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As he prepares for the release of new album Carrie & Lowell, singer, songwriter and sometimes-filmmaker Sufjan Stevens sat down with Pitchfork to discuss the stories behind his new record Carrie & Lowell (it’s named after his mother and stepfather), but he also talked about the faith that has been a theme of his music since the beginning. The outlet asked the 39-year-old artist what his faith meant to him at this point in his life, and he said,

I still describe myself as a Christian, and my love of God and my relationship with God is fundamental, but its manifestations in my life and the practices of it are constantly changing. I find incredible freedom in my faith. Yes, the kingdom of Christianity and the Church has been one of the most destructive forces in history, and there are levels of bastardization of religious beliefs. But the unique thing about Christianity is that it is so amorphous and not reductive to culture or place or anything. It's extremely malleable.

This week Stevens released a track from the new album, “No Shade in the Shadow of the Cross,” a song that is a call back to his earlier, signature folk sound, but takes a darker, more complex view of faith. You can hear the track (and read the lyrics, which do contain some strong language) here. Carrie & Lowell hits drops on March 31 ... Discuss

Five years after the release of the experimental electronic LP The Age of Adz, Sufjan Stevens has announced that he is releasing a new album. Carrie & Lowell—named for his mother and stepfather—drops on March 31. A press release for the album explains that the new record is an exploration of "life and death, love and loss, and the artist's struggle to make sense of the beauty and ugliness of love." If this brief album trailer is any indication, it sounds like Carrie & Lowell may be a return to the dreamy, folk sounds of his earlier work ... Discuss

It’s been a while since we’ve heard anything new from Sufjan Stevens, but the always-evolving artist has just released a new song as part of an upcoming tribute album. “A Little Lost” is a cover of an Arthur Russell song, and will appear alongside other tunes from bands including Hot Chip, Phosphorescent and Blood Orange on the compilation, “Master Mix: Red Hot + Arthur Russell,” due out in October. You can stream it for free here, or purchase it on iTunes ... Discuss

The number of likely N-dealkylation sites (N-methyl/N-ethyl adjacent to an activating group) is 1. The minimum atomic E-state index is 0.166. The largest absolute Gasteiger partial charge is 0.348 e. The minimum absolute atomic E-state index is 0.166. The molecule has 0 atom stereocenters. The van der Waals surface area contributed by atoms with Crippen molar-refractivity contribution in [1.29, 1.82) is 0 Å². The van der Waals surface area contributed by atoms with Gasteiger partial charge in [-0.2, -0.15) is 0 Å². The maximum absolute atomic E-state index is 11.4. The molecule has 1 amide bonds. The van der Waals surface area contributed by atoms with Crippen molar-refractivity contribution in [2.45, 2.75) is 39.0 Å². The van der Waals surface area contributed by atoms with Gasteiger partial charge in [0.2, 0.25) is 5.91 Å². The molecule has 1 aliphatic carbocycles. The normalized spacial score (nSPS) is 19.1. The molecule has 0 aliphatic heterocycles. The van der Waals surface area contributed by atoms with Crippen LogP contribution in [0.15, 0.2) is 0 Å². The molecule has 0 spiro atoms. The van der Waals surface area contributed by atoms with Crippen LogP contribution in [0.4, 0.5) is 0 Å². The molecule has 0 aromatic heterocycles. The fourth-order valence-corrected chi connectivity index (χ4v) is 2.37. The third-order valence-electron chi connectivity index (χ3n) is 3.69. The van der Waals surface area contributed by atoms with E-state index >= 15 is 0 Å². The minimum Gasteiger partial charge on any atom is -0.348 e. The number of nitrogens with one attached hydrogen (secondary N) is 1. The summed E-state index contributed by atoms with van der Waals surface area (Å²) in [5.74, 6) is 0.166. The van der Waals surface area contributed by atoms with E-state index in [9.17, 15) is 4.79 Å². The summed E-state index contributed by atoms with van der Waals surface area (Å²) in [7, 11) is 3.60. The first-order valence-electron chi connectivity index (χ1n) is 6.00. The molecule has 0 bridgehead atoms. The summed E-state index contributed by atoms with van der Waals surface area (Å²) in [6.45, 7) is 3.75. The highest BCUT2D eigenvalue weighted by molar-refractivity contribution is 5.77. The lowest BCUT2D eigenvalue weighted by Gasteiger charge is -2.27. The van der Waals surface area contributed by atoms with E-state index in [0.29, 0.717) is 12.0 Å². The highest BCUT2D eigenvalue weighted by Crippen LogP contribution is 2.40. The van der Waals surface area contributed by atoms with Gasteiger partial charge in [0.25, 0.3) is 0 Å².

Vulture has posted a preview video of the upcoming ballet from choreographer Justin Peck and indie musician/font connoisseur/composer Sufjan Stevens, “Everywhere We Go.” The production is actually the second collaboration between the pair, having worked together on the “Year of the Rabbit” ballet in 2012. Fans can head over to NYCBallet.com to get tickets for the event, which premiers on May 8 ... Discuss

On his Tumblr—the source of open letters to Miley Cyrus, musings about font choices and other lost recordings—Sufjan Stevens has posted a “sloppy lo-fi demo I found on an old hard drive.” For a forgotten song that has never been released, the ghostly, electronic "Take Me" is pretty great … Discuss

Sinead O’Connor recently penned a scathing open letter to singer Miley Cyrus, warning her of the dangers of sexualizing her image, being exploited by the music industry and telling her that she is a role model that is sending the message to young listeners that it is “somehow cool to be prostituted.” Now, Sufjan Stevens has posted his own open letter to the controversial pop-singer about another egregious mistake (though he does admit “surely this isn’t your worst misdemeanor”): Her poor grammar in the song #GetItRight.

One particular line causes concern: “I been laying in this bed all night long.” Miley, technically speaking, you’ve been LYING, not LAYING, an irregular verb form that should only be used when there’s an object … But also, Miley, did you know the tense here is also totally wrong. Surely you’ve heard of Present Perfect Continuous Tense (I HAVE BEEN LYING in this bed all night long [hopefully getting some beauty sleep?]). It’s a weird, equivocal, almost purgatorial tense, not quite present, not quite past, not quite here, not quite there. Somewhere in between … But I have a feeling your “present perfect continuous” involves a lot more excitement than mine. Anyway, doesn’t that also sum up your career right now? Present. Perfect. Continuous. And Tense. Intense?

Thankfully for Miley, there are other caring celebrities who are willing to issue such stern, but also thoughtful, words of correction … Discuss